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When Nyota Uhura, portrayed by Nichelle Nichols, stepped onto the Star Trek cast, dripped in cherry fabric and melanin, a young Jacqueline Patterson clung to her. She clung to her like honey, never letting the shine of her skin leave the corners of her mind. Patterson marveled as Uhura surveyed the ships to take off. There she was, a Black girl in the slew of white characters that Patterson would watch as Saturday morning shows rolled on. Patterson loved “the Incredible Hulk” and “Superman” when they’d come on but her favorite show? Star Trek. 

Patterson had never expected to be seen. For the few Black characters on 70’s era television, they were in comedic roles. Lieutenant Uhura became her character. 

Representation has been almost cast aside as this dirty word when people discuss film and television. A vocal minority who spread right-wing ideology and suppress efforts to expand who’s seen in media, also known as dudebros, have been fighting against feminist media way before Marvel Studios’ Captain Marvel hit theaters. 

Lieutenant Uhura was the first Black female character to have a more expanded role in a science fiction show. This was monumental politically, and Dr. Martin Luther King Jr. even persuaded Nichols to stay on the show to represent Black people in a positive light. 

Representation can positively affect the minds of children on a psychological level. Children are vulnerable to internalizing bigoted microaggressions about race and gender because of their developing brains. Research done by the Journal of Broadcasting and Electronic Media found that a lack of representation can lead to negative perceptions about oneself. Children wouldn’t feel seen, wouldn’t feel like their unique experiences being a minority is worthy enough to put on television. 

Patterson’s experience disagrees with that narrative. 

“I was ten. It never bothered me. I was gonna be a superhero,” said Patterson.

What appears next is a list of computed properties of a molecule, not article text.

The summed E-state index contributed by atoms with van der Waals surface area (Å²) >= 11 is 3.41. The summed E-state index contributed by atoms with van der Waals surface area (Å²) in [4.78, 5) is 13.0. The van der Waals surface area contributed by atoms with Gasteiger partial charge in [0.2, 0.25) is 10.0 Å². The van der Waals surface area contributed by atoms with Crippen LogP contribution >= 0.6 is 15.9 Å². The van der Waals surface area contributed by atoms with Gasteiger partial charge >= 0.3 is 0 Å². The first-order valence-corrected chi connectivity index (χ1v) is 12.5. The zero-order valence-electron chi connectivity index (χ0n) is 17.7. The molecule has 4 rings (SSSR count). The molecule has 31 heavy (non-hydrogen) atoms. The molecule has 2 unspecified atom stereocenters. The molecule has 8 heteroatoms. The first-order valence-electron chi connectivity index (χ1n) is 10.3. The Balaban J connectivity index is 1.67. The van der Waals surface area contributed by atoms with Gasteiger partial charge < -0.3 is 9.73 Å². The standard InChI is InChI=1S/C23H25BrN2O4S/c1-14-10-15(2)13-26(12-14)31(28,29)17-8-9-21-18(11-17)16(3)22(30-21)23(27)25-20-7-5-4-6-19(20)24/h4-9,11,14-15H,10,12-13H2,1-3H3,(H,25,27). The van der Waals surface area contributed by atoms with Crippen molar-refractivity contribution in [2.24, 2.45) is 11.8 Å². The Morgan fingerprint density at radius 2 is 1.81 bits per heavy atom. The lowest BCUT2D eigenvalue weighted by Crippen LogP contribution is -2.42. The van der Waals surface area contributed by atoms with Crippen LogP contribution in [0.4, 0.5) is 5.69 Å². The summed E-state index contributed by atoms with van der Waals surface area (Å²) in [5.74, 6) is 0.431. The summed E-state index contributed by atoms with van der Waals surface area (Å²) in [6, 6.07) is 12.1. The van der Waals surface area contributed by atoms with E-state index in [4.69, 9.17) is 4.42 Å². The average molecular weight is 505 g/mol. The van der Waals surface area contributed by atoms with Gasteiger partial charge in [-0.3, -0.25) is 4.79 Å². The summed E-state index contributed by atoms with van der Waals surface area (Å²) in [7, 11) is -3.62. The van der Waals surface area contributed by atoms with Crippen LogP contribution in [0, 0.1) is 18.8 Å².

And be a superhero she may. 

After the adolescent days of Star Trek and 70’s greatest hits, Marvel Studios is releasing its first Black female lead superhero movie, Wakanda Forever.  Patterson is ecstatic. 

“I really liked Wakanda because it gave us all different variations of brown,” said Patterson. 

70’s and 80’s media didn’t allow her that luxury. They didn’t show girls with skin as rich as the evening’s twilight as the apple of the public’s eye. No. To her, the Black girls with lighter complexion and loosely curled hair that draped to their backs were seen as beautiful back in that era. This movie is covered head to toe with dark skin Black women as symbols of strength, resilience and beauty. It used to be only one Black girl, stashed away on the Star Enterprise bridge, now there’s an army of them. Now a dark skin Black woman is the face of the film, no matter how many people try to look away. 

Pattison has two daughters, and they grew up in a world that didn’t try to hide them away in comedies and housemaid roles. Those girls were able to see themselves, maybe not all the time, and maybe not with the same level of care and tack as the white characters, but they were able to see themselves nonetheless. A luxury that their mother didn’t get to have. 

But Patterson’s getting it now, to an extent. Queen Ramonda (Angela Bassett) will be a central character in the film. Patterson may not be able to see herself in the characters of Shuri and Riri, but the presence of an older Black woman in a comic book movie heals. For all those older Black nerds like Patterson who only saw one shade of brown in a sea of apricot. For the mothers of Black nerds who get to see the movie that they wish they had as a child. For every single older Black nerd out there that needed a movie that says “I see you, I feel your pain, you matter.” 

For my mother, who deserved to see every Black girl who graced my television as a child, who never was told “I see you, I feel your pain, you matter,” in her favorite comic book shows. 

Toni Odejimi is a journalism major with a concentration in multimedia reporting. She analyzes pop culture and fandom culture with a sociopolitical edge. Also a fan of rap, she occasionally writes about the issues within the rap community. You can catch her either nose deep in a book, scribbling down an article, or lifting weights at the gym.